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Control of Micro-organisms in Paper Production: An Overview

In the Pulp and Paper Industry, the microbiological population being dealt with is dynamic, so any treatment program must maintain a flexibility capable of handling production or seasonal changes that may be reflected in the nature or severity of the slime problems encountered. A good microbiological control program will extend the time of high operating efficiency and produce a high-grade finished product. Cesco Solutions, Inc.’s ACT (Advanced Control Technology) Team will provide local experts in the area of microbiology, surface and colloidal chemistry, engineering/application technology, safety and regulatory compliance to support our microbiological control programs. Our commitment is to provide the right expertise to the mill on a 24-hour basis to ensure the success of our microbiological control programs.

Overview

Controlling micro-organisms on a paper machine may seem a costly proposition, especially on a modern alkaline fine paper machine. However, the cost of not controlling micro-organisms can be much higher. Micro-organisms, if left uncontrolled, will generally lead to the production of slime. Slime-related problems are a large economic drain. The Institute of Paper Chemistry estimates that slime-related problems cost the United States paper industry upwards of $100 million per year. The cost could be as high as ten times that without biological control systems or chemicals. Microbiological growth in a paper mill can lead to the following problems:

  1. Loss of Production. Breaks, unscheduled boil-outs, and wash-ups.
  2. Reduction in Quality. Slime spots, holes, odors in product.
  3. Microbiological Corrosion. Damage to metals, including stainless steel.
  4. Loss of Additives. Micro-organisms can grow in any of the following and plug lines, cause odor, reduce the effect of the additive, or cause slime growth on the machine: coatings, broke, filler, wet lap, alum, retention aid, size, or starch (cooked or uncooked).
  5. Production of Dangerous Gases. Hydrogen, hydrogen sulfide, or methane can be produced by bacteria, creating the potential for explosions.
  6. Off-spec and Rejected Product. Cost of segregating and repulping broke, cost of customer claims, loss of customers.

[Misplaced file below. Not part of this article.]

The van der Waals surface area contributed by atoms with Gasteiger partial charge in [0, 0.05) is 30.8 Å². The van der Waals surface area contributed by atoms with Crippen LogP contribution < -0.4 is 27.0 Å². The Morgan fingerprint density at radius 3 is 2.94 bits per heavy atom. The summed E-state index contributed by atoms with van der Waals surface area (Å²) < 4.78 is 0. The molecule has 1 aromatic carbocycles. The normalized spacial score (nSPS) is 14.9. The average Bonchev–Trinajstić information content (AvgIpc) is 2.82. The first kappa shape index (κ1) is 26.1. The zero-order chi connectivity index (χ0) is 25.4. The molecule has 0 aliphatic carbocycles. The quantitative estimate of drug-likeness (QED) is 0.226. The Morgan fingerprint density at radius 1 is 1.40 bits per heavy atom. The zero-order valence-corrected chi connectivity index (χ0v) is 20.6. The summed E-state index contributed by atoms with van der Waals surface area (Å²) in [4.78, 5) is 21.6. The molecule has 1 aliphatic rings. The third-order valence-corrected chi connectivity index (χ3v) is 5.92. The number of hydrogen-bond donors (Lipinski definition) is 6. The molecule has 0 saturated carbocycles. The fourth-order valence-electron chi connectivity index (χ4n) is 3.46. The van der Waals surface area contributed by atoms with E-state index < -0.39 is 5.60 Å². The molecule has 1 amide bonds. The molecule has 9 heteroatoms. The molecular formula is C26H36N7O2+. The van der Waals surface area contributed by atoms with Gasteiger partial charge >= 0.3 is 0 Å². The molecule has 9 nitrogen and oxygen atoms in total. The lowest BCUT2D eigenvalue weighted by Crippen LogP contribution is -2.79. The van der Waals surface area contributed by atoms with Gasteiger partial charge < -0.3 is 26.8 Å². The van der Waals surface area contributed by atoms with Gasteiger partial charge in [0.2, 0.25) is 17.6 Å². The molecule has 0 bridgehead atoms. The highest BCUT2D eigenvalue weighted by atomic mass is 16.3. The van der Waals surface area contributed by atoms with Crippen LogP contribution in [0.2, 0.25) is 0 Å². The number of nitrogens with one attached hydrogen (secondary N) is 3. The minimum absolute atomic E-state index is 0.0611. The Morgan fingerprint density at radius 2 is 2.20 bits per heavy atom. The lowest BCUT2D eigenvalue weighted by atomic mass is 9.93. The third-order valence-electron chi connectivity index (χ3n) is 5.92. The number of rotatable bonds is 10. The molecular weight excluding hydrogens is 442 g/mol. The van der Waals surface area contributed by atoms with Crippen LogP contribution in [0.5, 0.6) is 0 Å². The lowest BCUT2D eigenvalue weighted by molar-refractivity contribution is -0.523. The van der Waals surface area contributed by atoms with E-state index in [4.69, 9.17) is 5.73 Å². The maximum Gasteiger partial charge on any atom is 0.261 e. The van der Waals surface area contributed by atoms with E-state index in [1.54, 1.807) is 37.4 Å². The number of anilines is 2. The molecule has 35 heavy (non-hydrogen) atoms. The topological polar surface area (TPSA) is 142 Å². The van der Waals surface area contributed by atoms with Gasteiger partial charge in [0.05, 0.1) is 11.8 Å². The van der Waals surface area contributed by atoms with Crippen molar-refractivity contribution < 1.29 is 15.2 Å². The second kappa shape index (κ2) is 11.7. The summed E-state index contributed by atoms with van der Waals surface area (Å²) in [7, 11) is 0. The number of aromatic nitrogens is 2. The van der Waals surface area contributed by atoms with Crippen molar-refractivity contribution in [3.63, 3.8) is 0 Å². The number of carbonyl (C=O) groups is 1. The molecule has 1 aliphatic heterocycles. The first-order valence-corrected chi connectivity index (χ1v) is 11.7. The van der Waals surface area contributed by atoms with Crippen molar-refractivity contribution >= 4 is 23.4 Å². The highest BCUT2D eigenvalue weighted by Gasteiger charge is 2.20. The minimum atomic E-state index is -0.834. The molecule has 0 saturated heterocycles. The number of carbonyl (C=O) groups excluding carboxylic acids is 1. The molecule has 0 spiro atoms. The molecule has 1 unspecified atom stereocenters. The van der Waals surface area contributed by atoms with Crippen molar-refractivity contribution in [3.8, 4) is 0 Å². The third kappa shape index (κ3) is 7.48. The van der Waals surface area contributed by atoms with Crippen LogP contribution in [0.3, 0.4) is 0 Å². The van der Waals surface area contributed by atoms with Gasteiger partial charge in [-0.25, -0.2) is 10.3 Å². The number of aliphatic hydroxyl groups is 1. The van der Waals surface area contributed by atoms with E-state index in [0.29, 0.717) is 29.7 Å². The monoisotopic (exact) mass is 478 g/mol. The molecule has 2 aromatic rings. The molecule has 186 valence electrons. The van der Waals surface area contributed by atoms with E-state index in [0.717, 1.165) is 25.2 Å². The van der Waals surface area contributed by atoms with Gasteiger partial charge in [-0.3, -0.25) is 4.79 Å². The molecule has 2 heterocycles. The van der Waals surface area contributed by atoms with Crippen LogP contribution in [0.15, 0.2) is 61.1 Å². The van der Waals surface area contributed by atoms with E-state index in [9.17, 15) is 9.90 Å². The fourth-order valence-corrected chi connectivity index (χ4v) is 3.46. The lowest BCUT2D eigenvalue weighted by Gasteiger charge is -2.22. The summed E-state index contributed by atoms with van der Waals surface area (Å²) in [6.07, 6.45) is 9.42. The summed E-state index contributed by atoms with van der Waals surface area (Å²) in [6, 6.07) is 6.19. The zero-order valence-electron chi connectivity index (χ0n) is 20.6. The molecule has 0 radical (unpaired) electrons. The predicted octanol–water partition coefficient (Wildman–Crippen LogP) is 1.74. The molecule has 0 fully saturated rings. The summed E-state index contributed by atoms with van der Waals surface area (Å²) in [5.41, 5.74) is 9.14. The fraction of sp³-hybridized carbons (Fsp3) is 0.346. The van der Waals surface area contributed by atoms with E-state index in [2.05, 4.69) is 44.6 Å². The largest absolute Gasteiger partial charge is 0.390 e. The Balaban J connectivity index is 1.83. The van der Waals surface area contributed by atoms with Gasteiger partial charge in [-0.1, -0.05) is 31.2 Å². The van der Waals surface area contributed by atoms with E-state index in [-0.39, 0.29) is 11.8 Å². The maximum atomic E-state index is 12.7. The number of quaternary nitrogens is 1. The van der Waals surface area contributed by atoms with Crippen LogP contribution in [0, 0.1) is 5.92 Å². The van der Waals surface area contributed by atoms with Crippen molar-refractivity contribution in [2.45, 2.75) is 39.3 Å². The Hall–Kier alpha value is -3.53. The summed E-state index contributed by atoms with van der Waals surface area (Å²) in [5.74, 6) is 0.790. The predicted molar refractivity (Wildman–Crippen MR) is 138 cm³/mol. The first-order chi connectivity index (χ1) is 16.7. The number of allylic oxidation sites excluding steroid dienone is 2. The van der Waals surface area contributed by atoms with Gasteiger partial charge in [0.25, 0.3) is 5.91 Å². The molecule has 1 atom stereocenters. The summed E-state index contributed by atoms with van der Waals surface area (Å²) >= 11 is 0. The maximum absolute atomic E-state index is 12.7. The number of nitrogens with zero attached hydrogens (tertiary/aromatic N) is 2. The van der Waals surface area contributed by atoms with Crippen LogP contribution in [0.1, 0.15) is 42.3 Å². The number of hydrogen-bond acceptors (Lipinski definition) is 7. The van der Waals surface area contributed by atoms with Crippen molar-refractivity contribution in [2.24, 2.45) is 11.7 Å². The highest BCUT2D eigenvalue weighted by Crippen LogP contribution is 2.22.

The control of micro-organisms is 60% housekeeping, 20% flow design, and 20% chemical program. A mill can troubleshoot for biological problems before they cause problems and effect profits. A routine survey for micro-organisms can identify potential problems and lead to a program to control microbiological deposits. An effective program is more than just adding chemicals. One can usually reduce costs by considering a couple of basic ideas.

First is to reduce contamination. A very important part of controlling slime is minimizing the amount of trouble-causing organisms entering the system. This is called good housekeeping. Maintain the machine in as clean a condition as possible, from the entrance of raw materials through the machine to the reel and converting. Washups are an integral part of controlling contamination. Water hoses should be employed to spray areas prone to buildup of stock or deposits during down time of machine due to break, boilout, or grade changes. Control of other deposit type on the machine is also related to good housekeeping. Pitch or stickies, scale, fiber or filler deposits provide an ideal place for microorganisms to grow. Probably the most important part of a microbiological program is a proper boil-out. The frequency of boil-outs is often closely related to the use of biocides.

Second is the selection of microbiological control chemicals. A biological control program is all encompassing, including a complete system survey: Make certain that the problem is indeed a microbiological slime problem; select the correct biocide; decide how and where to apply the biocide in the system (feed system, monitoring, and control of biocide); and assess the service capabilities of the chemical supplier. Cesco’s ACT Team can perform this survey, and help to determine the best control program for your plant and it’s changing needs.

The overall aim of a microbiological control program in a paper mill is to keep the machine system clean and free from any build-up of slime related deposits. Effective microbiological control calls for a highly systematic approach, due to the multitude of factors that must be considered and appraised when setting up the treatment program. Cesco’s microbiologists, chemists, and engineers are highly trained and experienced, and can help your plant achieve measurable economic benefit from an effective microbiological control program.

   
   
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